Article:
Some good news for soul music lovers from an unlikely source: a recent trademark decision by the UK’s Intellectual Property Office (IPO) sent a strong message that the iconography of the “northern soul” scene belongs not to any corporation, promoter or trader, but to its fans.
Northern soul developed out of the “mod” scene in the north of England in the late 1960s when DJs began playing obscure, up-tempo American soul records. Soon it was a thriving subculture, and clubs such as the Wigan Casino became famous for their all-night parties throughout the 1970s.
To promote events and demonstrate their love for this re-appropriated sound, northern soul fans used the phrase “Keep the faith” and adopted a clenched fist logo which first appeared in the Black Power movement in the US.
Late last year a retro bag shop in Manchester applied to register the logo as a trademark for use on its bags, handbags, wallets and other products. Other traders who were part of the mod and northern soul scene during the 60s and 70s opposed the move and set up a campaign, encouraging northern soul fans, old and new, to write to the IPO to object.
The trademark application has been recently refused. In its decision last month, the IPO said usage of the motto and logo had become customary among other bag and accessory traders in the scene. These traders, rivals of the original applicant, saw the logo “solely as a generic badge of allegiance to the northern soul movement.”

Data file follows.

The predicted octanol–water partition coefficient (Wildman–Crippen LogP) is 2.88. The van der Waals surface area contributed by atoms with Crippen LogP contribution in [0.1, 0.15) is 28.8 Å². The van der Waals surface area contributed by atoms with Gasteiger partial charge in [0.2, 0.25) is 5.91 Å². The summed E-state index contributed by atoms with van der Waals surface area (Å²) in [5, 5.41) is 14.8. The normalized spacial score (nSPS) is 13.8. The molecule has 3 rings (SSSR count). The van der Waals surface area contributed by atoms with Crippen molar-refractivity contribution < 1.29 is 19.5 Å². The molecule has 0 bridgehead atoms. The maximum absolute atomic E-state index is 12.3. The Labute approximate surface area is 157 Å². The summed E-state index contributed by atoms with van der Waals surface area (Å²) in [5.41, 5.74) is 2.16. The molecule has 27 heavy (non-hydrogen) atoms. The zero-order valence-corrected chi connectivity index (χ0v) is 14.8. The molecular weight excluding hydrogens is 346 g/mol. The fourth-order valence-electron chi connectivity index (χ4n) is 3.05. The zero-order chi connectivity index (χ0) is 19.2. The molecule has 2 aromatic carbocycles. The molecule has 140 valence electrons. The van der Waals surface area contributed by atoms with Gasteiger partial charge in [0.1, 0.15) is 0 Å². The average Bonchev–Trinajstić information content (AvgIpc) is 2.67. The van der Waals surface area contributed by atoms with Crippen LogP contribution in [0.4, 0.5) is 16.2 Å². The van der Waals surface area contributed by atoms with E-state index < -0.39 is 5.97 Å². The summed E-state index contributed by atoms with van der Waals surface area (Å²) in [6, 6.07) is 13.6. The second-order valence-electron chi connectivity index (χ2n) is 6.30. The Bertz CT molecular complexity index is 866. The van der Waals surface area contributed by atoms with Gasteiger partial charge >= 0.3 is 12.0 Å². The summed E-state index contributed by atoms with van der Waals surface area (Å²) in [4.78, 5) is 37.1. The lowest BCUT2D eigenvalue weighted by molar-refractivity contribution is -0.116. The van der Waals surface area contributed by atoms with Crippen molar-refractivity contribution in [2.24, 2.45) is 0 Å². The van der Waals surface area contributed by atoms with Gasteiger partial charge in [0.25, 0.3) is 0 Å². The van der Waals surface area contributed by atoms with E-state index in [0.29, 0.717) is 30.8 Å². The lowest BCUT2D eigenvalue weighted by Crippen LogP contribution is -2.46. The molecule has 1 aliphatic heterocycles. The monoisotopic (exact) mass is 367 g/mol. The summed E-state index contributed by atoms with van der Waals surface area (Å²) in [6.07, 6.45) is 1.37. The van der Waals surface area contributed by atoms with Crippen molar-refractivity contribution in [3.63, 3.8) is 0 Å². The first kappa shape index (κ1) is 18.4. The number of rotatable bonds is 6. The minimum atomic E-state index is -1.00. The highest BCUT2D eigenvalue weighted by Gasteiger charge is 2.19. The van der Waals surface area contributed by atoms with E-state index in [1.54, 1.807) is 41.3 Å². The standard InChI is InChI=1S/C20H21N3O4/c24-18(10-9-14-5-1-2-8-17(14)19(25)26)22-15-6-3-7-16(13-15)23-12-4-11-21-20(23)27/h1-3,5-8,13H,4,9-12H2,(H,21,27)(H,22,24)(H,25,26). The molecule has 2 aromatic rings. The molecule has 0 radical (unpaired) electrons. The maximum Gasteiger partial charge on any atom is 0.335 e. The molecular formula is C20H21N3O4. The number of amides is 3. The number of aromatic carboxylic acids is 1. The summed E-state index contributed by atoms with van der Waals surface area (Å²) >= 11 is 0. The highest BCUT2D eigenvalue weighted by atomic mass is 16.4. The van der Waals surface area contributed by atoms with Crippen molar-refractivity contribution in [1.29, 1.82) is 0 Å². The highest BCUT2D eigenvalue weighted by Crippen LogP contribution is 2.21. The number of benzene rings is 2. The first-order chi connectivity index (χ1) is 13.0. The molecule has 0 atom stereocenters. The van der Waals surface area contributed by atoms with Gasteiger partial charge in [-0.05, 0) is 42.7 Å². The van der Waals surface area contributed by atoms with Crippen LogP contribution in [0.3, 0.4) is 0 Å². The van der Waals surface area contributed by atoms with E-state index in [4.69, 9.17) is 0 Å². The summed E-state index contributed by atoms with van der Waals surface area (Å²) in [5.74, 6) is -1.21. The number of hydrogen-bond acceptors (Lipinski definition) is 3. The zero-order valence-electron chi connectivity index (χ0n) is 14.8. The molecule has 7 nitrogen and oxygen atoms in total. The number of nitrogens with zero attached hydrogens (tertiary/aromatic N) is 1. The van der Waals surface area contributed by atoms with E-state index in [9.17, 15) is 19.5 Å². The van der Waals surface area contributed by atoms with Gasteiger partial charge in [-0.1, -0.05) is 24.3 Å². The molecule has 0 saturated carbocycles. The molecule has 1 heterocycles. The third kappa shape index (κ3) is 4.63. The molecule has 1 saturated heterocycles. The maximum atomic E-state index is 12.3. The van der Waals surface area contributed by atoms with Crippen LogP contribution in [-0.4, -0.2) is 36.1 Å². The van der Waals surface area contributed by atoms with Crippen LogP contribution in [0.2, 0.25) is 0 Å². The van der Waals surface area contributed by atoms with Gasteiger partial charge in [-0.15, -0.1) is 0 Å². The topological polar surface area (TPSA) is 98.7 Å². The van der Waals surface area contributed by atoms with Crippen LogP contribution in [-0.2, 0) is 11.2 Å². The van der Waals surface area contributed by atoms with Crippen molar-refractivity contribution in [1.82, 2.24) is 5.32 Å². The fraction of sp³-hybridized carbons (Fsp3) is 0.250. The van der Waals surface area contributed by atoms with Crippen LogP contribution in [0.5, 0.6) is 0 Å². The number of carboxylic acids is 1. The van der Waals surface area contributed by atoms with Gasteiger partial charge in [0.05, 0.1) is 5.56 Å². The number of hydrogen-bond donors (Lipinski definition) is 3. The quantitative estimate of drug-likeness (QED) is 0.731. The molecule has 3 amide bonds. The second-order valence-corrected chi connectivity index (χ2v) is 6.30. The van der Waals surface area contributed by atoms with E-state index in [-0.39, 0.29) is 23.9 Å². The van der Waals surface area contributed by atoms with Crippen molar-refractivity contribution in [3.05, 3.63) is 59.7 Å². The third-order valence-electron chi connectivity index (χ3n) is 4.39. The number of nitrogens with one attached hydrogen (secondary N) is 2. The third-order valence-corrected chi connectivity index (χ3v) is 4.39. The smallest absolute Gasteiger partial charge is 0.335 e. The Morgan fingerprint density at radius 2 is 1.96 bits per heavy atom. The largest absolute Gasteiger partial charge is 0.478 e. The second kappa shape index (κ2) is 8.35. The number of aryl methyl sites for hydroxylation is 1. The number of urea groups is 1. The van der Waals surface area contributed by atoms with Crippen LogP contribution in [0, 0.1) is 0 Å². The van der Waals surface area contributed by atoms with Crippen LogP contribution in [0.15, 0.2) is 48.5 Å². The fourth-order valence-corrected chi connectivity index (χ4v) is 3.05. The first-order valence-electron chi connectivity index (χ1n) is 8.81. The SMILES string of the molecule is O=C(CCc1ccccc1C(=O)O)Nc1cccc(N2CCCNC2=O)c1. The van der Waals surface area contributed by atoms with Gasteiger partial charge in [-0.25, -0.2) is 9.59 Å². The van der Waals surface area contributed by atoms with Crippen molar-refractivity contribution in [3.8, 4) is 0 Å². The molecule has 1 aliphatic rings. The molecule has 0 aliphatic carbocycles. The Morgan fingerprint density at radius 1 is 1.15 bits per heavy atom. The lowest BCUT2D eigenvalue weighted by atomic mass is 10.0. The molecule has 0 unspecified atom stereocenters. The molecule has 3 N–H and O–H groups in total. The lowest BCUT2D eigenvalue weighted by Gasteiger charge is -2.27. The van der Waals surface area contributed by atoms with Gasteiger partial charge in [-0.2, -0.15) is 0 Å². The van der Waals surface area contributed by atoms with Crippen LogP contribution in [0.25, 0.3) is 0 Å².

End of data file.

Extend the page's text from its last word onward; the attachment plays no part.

This is fairly standard in the world of trademarking: a word that is widely used in the course of trade cannot be registered and therefore monopolised by anyone. “Leader” is a good example of this – if anyone tried to trademark “company leader in the IT sector” they would be turned down.
But, interestingly, this case wasn’t just about what manufacturers who used it on bags, shirts and so on thought. The IPO considered usage by ordinary people to be relevant.
And indeed it is. The logo was commonly used in the scene, and in particular on posters advertising northern soul nights in English towns such as Wigan, Manchester and Stoke, as well as by ordinary people attending those events. People used to take along bowling bags, clothing and scooters adorned with patches with the logo to show loyalty to this music movement.
The words and logo, therefore, could not be said to be owned by any one person or company, but by the many lovers of this music genre and subculture as a symbol.
There has been a resurgence in interest in northern soul in recent years. The journalist Paul Mason, once a Wigan Casino regular, made a documentary on the scene for the BBC titled Keep the Faith and a new film, Northern Soul, is released in October. Events are also on the increase, not only in the UK but also in countries such as Japan and the US.
This growing popularity has encouraged mainstream accessory and apparel manufacturers to use names, logos and images associated with the old scene of the 70s and 80s. But it also means that it has becomes harder for any one person or business to claim ownership of northern soul symbolism.
The moral of this story? Mottos and logos are owned by people who have been involved with a particular scene and not by manufacturers or traders who try to profit from exploiting iconic sub-cultures, expressions and ideas which they have not contributed to creating.
It seems that one official body at least is now recognising this, which is welcome news for everyone concerned with protecting subcultures from the blandness of corporate takeover.
So keep the faith! Northern soul is not dead and its mottos and logos, developed by and within the scene, will not be monopolised by anyone.